Update: still working and commuting monthly. One of the businesses is scheduled to close at end of the year (retail store). I will continue to run our wholesale entity for the foreseeable future. Still no hobbies or plans after the final move to NC in 4 to 5 years (age 75?)
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Old 06-27-2017, 01:59 PM
 
5,423 posts, read 3,440,673 times
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large list of hobbies
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Old 06-27-2017, 02:19 PM
 
Location: Raleigh
8,046 posts, read 5,884,308 times
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Quote:
Originally Posted by tbill View Post
OK, here is my situation. Will be 67 in Sept., and still working in my 101 year old family retail business. Wife wants me to retire, but I have no hobbies.<>
Retirement, in your case, would be like skydiving with a chute failure. It's not the fall that kills ya, it's the sudden stop there at the end.
So I'd suggest you search for your replacement, say 40 years old or so, and train them. Make sure all your final arrangements and estate planning has been done; figuring out what you want done is part of the fun. Stress is the big killer at our age. Make sure your mark in life is a good lasting one.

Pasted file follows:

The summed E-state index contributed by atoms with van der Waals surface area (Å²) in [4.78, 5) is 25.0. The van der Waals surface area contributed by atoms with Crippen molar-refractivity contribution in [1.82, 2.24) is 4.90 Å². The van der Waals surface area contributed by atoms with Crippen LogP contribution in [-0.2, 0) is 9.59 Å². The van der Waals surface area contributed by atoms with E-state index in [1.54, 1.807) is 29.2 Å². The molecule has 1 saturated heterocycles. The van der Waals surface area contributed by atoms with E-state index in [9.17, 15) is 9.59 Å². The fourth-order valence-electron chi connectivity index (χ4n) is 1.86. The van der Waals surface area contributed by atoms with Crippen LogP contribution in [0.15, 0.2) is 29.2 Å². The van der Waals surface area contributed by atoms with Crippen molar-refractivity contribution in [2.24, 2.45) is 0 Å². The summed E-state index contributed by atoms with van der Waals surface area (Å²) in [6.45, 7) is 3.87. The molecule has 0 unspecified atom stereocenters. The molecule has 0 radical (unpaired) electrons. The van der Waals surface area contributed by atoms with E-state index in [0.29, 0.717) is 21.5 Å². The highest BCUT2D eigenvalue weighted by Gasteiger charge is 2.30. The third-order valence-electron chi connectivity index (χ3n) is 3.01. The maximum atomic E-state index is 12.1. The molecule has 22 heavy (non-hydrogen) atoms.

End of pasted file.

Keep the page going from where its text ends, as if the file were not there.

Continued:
Then take a good look around and make a business plan for what happens when you're gone, because you can dodge taxes, but as the famous economist, John Maynard Keynes said,
"In the long run, we're all dead"
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Old 06-27-2017, 02:23 PM
 
Location: Raleigh
8,046 posts, read 5,884,308 times
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Quote:
Originally Posted by tbill View Post
Update: still working and commuting monthly. One of the businesses is scheduled to close at end of the year (retail store). I will continue to run our wholesale entity for the foreseeable future. Still no hobbies or plans after the final move to NC in 4 to 5 years (age 75?)
NC is a great location. Subscribe to "Our State" magazine to help figure out what to do when you get here.
https://www.ourstate.com/